Saturday, October 14, 2017

The Spirit and The Sky, A Book Review

The Spirit And The Sky, A Book Review
Astronomer's Study Of Lakota Starscape
By Dakota Wind
Hollabaugh, Mark. The Spirit and the Sky: Lakota Visions of the Cosmos. Lincoln, NB: University of Nebraska Press. 2017. 276 + xii pages. $50.00 (hardcover). Illustrations, tables, photos, notes, bibliography, and index.

The title of Hollabaugh’s The Spirit and the Sky calls to mind Norman Greenbaum’s 1969 psychedelic/gospel classic rock anthem Spirit in the Sky. I contacted the author about this, and he personally assured me that the title of his book is inspired by Lakȟóta star knowledge (which is touched on at the end of chapter 9).

Hollabaugh’s bibliography draws heavily from non-native resources who’ve spent considerable time learning Lakȟól Wičhóȟ’aŋ (Lakota language, tradition, lifeways, philosophy) direct from the Lakȟóta themselves. These resources reach back through the years with specific references to winter count (pictographic records) years, and recorded oral tradition.

What makes The Spirit in the Sky special is that Hollabaugh draws on carefully constructed relationships with contemporary Dakhóta and Lakȟóta people since the ‘90s, and fully acknowledges lasting friendships with scholars, native and non-native in his preface.

A chapter on Telling Time gives readers an insight into how the Lakȟóta reckon a year (generally thirteen months), a month (a lunar month; from new moon to new moon), and seasons (winter is the longest, and why a year is called a “winter”). The times of the month are explained (phases of the moon) as well as times of day (position of the sun). Counting sticks are touched on briefly insofar as the Lakȟóta attempts to measure the months and years, which is frustrating to any who try to tack down exact times. The general acceptance of natural time in the Lakȟóta tradition encourages a non-reliance of exactness. What matters is Wókiksuye, or Remembrance.

A chapter on Eclipses and the Aurora Borealis examines Lakȟóta beliefs of the two events. The eclipse is regarded as the sun’s death by many Lakȟóta, and some reacted with fear. Some said/say that a great serpent swallows the sun, but the sun proves victorious and lives again, and some fire their guns or holler into the air in triumph. The Northern Lights have several names, and several narratives – none more important than another. Surprising to this reviewer is the connection of the Northern Lights to Woȟpé (Falling Star Woman) of Lakȟóta myth-history, and to the Huŋkáyapi (the Making-of-Relatives; when one is taken as a relative).

A chapter on Stars and Constellations explores the cultural narratives of the night sky. Many of the same familiar Greek and Arabic constellations have Lakȟóta counterparts with equally interesting stories. The children of the Sun and Moon dance forever around one wakȟáŋ (with-energy; “holy,” or “sacred”) star, Wičháȟpi Owáŋžila (The Star That Does Not Move), and those who do not, fall down as Wičháȟpi Hiŋȟpáya (Falling Stars).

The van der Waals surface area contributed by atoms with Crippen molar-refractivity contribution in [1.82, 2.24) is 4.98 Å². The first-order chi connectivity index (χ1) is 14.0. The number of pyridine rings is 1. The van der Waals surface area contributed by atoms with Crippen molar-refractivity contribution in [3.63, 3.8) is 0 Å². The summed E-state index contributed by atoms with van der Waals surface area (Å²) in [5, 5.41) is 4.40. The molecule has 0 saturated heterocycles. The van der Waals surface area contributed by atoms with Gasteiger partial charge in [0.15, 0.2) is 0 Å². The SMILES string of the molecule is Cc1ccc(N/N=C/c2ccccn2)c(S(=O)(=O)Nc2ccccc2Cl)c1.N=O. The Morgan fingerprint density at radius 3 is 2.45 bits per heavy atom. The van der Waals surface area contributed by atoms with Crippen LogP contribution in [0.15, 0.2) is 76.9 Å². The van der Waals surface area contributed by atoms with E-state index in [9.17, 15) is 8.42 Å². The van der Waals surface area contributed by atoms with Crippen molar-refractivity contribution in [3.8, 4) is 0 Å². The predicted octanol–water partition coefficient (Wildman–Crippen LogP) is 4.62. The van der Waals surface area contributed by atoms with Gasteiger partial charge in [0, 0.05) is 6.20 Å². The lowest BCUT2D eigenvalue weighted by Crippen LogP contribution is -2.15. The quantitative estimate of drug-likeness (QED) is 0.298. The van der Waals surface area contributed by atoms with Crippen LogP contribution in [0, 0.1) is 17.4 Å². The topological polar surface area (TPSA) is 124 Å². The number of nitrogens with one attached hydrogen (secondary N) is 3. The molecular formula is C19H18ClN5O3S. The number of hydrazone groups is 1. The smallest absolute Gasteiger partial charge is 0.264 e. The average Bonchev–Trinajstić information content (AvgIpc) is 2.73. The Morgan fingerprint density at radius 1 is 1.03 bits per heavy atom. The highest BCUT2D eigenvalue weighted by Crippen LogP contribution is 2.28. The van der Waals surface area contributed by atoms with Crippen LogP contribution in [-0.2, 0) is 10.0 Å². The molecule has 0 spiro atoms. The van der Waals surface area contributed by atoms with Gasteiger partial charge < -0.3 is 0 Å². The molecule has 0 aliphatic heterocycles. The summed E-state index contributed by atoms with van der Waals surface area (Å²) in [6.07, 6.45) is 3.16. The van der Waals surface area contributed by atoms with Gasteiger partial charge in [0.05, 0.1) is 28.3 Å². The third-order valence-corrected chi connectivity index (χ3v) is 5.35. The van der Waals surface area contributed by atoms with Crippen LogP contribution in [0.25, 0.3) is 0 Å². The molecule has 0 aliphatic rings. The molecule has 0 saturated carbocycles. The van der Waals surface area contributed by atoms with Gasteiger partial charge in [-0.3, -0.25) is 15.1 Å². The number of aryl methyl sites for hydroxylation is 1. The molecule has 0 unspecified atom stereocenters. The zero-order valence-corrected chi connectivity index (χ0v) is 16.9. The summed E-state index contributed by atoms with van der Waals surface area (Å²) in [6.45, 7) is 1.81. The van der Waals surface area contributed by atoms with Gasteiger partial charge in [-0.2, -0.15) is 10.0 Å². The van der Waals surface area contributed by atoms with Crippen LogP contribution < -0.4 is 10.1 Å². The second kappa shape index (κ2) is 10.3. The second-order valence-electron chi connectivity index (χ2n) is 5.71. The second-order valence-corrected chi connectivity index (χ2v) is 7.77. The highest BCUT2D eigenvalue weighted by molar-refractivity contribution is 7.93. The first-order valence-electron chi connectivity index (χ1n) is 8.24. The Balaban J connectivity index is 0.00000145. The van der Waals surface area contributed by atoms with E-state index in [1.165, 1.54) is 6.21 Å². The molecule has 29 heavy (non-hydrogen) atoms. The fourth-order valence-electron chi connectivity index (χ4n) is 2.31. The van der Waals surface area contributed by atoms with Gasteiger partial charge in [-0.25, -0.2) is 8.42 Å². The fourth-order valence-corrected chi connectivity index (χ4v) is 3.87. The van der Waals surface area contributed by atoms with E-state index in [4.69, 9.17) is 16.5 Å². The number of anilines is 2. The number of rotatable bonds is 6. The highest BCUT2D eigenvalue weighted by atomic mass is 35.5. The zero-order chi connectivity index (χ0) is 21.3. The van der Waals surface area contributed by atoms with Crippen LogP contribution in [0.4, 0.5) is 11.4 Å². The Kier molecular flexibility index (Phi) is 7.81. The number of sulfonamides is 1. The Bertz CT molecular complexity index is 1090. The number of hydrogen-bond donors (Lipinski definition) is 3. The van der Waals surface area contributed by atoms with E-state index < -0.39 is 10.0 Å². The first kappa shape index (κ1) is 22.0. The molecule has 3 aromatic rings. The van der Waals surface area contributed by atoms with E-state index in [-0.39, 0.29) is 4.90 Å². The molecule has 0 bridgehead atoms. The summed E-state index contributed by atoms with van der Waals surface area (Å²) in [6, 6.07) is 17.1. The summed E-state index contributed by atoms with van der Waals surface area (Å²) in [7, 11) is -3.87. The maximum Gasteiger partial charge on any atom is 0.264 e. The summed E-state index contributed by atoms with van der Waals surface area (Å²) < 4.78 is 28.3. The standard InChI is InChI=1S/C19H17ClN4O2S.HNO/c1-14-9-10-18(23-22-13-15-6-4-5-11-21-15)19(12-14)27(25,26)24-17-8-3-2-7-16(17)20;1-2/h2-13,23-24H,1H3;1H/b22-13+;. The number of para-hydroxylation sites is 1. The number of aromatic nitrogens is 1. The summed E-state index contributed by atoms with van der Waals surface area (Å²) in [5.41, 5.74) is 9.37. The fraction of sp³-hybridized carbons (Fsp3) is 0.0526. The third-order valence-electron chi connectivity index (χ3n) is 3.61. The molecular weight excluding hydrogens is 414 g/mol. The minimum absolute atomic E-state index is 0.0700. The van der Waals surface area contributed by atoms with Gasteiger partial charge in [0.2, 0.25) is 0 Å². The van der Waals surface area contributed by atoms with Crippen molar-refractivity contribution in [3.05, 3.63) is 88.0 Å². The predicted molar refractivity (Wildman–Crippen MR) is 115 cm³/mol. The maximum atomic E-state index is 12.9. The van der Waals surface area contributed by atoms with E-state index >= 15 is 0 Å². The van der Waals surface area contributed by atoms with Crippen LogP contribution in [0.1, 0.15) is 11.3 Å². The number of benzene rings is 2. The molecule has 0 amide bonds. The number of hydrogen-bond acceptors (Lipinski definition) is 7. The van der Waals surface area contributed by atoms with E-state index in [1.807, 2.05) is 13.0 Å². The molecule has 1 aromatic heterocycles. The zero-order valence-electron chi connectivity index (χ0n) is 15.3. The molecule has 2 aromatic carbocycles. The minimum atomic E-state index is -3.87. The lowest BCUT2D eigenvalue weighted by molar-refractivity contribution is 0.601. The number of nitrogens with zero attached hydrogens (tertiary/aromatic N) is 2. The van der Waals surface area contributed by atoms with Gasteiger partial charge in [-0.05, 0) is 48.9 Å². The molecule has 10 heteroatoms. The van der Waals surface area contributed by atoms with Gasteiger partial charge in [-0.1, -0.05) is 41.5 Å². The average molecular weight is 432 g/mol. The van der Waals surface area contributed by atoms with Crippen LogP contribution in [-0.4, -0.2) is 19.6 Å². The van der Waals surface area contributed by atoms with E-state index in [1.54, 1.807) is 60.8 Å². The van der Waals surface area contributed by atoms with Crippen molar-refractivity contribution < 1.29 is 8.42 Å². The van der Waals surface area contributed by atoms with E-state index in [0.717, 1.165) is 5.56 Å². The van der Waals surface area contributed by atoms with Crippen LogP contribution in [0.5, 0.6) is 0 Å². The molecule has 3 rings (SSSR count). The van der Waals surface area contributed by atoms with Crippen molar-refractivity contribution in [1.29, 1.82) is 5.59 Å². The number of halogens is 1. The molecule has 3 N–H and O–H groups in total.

Hollabaugh doesn’t conclude his study with the establishment of the reservation era. His work breaks that tired trope and includes an entire chapter dedicated to the living tradition of Lakȟóta star knowledge. It’s necessary to show the Lakȟóta as they are today, survivors of a system that has tried to extinguish language, culture, and tradition. Some of Hollabaugh’s native resources and informants are still alive and still sharing.

What makes The Spirit in the Sky an essential for studies of the North American Plains is that the Lakȟóta relationship with the land is reflected in the sky. The Lakȟóta star stories are indigenous and to hear them, one must go to an elder to hear them. This book is a good place to become acquainted. 

The only thing that would make reading this resource better would be to read, deconstruct, and interpret each topic as it’s mentioned with a Lakȟóta elder or other knowledgeable person. It would be a wonderful supplement if Hollabaugh or his publisher included a slideshow or an interactive online feature or smartphone application to articulate the heavens as one goes through each chapter. 

The Spirit in the Sky isn’t hearty enough for college instructors to develop an entire course around – Hollabaugh might even agree with this, but it is solid enough to pique anyone’s interest whether he or she have a passive or deep interest in the stars or Lakȟóta views of the heavens and earth. Make certain your local library has a copy, or get yourself one.

Dakota Wind is an enrolled member of the Standing Rock Sioux Tribe. He is currently a university student working on a degree in History with a focus on American Indian and Western History. He maintains the history website The First Scout.